For years I have been fascinated with the interchangeable nature that the words “Fidelity” and “Resolution” seem to have in design conversations. They seem to be accidental synonyms in our fuzzy language of critique. Unlike the way I encounter them in the wild, I see a slight but incredibly important difference in the terms.

A spectrum comparing the level of fidelity of common tools used across many design disciplines.

A spectrum comparing the level of fidelity of common tools used across many design disciplines.

  • Fidelity: How much you have figured out at this point?
  • Resolution: How real does it “seem” at this point?

In my experience, using these words not like synonyms, but instead like gauges for our process, helps focus us on progressing forward not just shining up what we have.

Upping resolution before fidelity can ultimately slow you down

A classic example from the digital world would be a designer knowing very little about how to actually implement the right architecture to house a feature-set, so they instead produce a glossy screenshot of a interface using lorem ipsum, some form and list controls and the logo of the product. Then they photoshop that onto a picture of an iPhone and paste it into a keynote deck to present. Sound familiar?

“Isn’t this bad?”

The hard thing for many people to understand is that upping resolution before fidelity is not always a “bad” move. in some contexts in fact, it can be a necessary step that makers take as they imagine through the thing they are making.

In many fields of design this tactic is referred to as “speculative design” (Note: in the freelance world the word speculative seems to have the meaning of “unpaid” work but I can assure you that is not what I mean here)

From wikipedia:

“Speculative design doesn’t necessarily define a specific problem to solve, but establishes a provocative starting point from which a design process emerges. The result is an evolution of fluctuating iteration and reflection using designed objects to provoke questions and stimulate discussion in academic and research settings”

Speculative Design is Awesome…

Speculative design is awesome to get the imagination working. To fall in love with your idea enough to slog through the rest. Speculative design allows for a true exploration of the “what ifs” before the “what is” is fully nailed down.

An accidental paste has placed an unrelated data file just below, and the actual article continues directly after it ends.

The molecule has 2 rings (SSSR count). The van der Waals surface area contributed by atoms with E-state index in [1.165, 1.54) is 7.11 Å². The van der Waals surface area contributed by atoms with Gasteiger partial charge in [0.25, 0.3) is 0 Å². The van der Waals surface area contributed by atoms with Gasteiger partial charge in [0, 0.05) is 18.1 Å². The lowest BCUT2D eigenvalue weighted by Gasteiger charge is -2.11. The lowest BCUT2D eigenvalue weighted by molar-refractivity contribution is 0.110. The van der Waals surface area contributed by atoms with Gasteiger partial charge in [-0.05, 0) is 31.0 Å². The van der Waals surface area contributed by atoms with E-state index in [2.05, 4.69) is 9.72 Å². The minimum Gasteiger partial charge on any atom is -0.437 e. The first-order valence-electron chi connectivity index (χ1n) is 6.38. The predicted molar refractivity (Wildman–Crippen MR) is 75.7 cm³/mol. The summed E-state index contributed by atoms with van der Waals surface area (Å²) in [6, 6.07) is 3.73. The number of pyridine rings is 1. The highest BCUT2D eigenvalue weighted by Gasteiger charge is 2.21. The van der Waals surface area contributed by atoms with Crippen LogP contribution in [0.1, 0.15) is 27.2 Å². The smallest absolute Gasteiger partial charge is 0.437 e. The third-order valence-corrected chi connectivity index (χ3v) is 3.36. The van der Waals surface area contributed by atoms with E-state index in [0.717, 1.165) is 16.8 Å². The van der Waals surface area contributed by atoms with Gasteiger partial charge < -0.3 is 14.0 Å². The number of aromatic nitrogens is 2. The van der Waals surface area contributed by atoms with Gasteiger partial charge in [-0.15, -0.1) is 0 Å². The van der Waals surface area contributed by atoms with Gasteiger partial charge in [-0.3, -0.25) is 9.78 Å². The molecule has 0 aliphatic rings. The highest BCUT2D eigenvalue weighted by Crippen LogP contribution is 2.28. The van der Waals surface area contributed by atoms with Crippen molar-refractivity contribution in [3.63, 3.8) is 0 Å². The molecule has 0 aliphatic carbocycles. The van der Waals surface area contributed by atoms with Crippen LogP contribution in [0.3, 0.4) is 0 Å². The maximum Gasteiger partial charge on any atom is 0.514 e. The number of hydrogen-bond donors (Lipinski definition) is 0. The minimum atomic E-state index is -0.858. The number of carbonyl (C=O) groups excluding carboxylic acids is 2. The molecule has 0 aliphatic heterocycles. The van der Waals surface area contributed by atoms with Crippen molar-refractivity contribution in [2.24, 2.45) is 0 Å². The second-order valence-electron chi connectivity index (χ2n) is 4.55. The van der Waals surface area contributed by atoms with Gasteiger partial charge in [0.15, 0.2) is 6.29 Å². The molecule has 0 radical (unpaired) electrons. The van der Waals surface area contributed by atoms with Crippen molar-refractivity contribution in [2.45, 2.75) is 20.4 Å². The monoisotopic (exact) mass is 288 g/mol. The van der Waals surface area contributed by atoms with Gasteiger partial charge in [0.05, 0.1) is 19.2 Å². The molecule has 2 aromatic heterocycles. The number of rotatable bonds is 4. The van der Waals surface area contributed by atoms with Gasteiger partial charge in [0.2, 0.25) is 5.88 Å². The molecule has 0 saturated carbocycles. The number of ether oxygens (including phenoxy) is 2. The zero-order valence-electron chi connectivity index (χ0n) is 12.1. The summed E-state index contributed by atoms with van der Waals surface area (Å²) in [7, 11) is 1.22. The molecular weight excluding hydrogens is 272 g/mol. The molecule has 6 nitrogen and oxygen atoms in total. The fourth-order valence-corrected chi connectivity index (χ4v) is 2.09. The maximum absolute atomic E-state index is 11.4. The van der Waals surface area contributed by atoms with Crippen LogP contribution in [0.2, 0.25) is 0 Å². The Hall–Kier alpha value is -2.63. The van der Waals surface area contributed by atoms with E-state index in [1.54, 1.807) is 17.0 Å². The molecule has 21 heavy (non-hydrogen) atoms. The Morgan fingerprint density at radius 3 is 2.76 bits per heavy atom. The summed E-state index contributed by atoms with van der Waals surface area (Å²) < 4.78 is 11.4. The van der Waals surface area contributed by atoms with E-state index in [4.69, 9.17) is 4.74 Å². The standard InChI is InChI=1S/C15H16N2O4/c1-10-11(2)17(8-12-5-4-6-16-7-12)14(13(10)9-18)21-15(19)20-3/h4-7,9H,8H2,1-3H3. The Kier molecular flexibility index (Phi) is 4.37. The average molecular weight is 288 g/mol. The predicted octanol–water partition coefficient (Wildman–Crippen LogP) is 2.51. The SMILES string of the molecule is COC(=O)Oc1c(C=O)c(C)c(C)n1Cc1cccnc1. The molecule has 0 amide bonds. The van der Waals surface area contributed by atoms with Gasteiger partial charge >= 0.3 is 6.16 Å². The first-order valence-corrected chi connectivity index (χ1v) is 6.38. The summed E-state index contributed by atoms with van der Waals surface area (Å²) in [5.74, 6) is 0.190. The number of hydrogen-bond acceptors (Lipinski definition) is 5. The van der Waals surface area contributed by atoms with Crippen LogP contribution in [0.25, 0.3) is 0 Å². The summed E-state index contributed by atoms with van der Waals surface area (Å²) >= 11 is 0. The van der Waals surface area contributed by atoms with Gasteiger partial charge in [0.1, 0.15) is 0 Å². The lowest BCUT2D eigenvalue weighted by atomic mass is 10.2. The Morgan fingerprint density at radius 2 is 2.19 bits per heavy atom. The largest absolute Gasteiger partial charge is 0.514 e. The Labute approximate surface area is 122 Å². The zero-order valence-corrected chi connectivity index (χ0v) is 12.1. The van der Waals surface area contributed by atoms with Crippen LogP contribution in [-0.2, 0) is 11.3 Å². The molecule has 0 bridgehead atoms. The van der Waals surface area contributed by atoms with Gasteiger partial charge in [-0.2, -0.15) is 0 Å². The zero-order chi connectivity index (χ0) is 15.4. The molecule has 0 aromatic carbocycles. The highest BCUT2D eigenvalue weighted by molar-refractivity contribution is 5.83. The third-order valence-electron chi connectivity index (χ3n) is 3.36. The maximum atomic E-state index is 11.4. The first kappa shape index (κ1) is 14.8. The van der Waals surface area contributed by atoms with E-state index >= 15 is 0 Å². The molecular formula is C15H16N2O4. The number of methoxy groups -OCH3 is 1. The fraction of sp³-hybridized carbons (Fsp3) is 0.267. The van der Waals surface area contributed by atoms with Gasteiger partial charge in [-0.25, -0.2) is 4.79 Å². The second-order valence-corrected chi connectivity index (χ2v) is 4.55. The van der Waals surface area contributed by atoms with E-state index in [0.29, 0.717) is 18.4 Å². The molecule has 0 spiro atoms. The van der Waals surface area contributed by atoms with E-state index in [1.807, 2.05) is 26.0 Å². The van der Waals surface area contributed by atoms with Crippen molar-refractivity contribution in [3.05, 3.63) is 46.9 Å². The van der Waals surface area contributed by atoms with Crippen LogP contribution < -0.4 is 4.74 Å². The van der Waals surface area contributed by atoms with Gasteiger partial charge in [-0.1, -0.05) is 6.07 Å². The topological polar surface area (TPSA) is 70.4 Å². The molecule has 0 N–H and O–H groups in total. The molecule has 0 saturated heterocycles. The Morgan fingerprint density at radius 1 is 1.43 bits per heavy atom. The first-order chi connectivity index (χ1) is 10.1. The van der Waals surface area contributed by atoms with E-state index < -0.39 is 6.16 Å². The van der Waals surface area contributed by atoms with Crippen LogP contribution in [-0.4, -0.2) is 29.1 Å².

Let’s say for example you are looking to get funding to work with a team to figure out the marketability, interface and feature-set of your product. You have a nut of an idea and you want other makers to buy into it. This is a time when raising the resolution before the fidelity is appropriate. But this is done for an audience intended to be sold to. This speculative interface is not to be used by those it is designed for. This interface is to be pitched, talked about, and considered. The fidelity of this interface is in fact quite low. They have not figured out “how it works” and therefore they haven’t really figured out “what it is” specifically.

They have however created an object of discourse. Something that represents what “it” might be like for the purpose of discussing it with others. Kickstarter campaigns use this tactic as a gold standard and it is effective and appropriate for that audience because the speculation is described transparently, with most projects even outlining costs and timelines to produce.

I experimented with this idea of speculative design this last weekend, when I made a children’s book about Information Architecture. I made this because I am searching for the right audience for this book and this speculative object will allow me to test reactions in a certain demographic.

Sometimes speculation isn’t awesome….

You can imagine how a speculatively based project goes bad quickly, if that same interface screenshot is used as the sole basis for a real interface design for example. At a critical point, especially for the time and cash-strapped, a speculative object can be mistaken or portrayed as more high fidelity then it is. Estimates of time and cost for production can be affected, resources involved can change, usability issues can go unnoticed and strategic failures can get amplified.

Level of speculation is a choice

I have several SVA POD students this semester who are thinking on the bleeding edge of technology for their thesis design work, yet they are not quite technologists. I have had several one-on-one conversations with them over the last 5 weeks and the single biggest question they all have is: what level of speculation is appropriate?

Unfortunately, there is no simple answer to this question. What is important is that the level of speculation is framed in a way that the level of fidelity achieved is clear to the observer of the artifact.

Some of them will be making things for a world that does not yet exist, while some of them will be working on products and services made for today’s world and market environment. Some of them want to pursue their idea past this semester while others are using this time to show what they can do in order to impress potential employers.

For this week I have challenged them to heighten the fidelity of something they have been working on without raising the resolution. I think this will help them to know what level of speculation they are comfortable with, and get them to pin down some boundaries on their scope.

My deck on Considering Fidelity is available for download. Stay tuned for my thoughts on Considering Resolution next week.

Thanks for reading.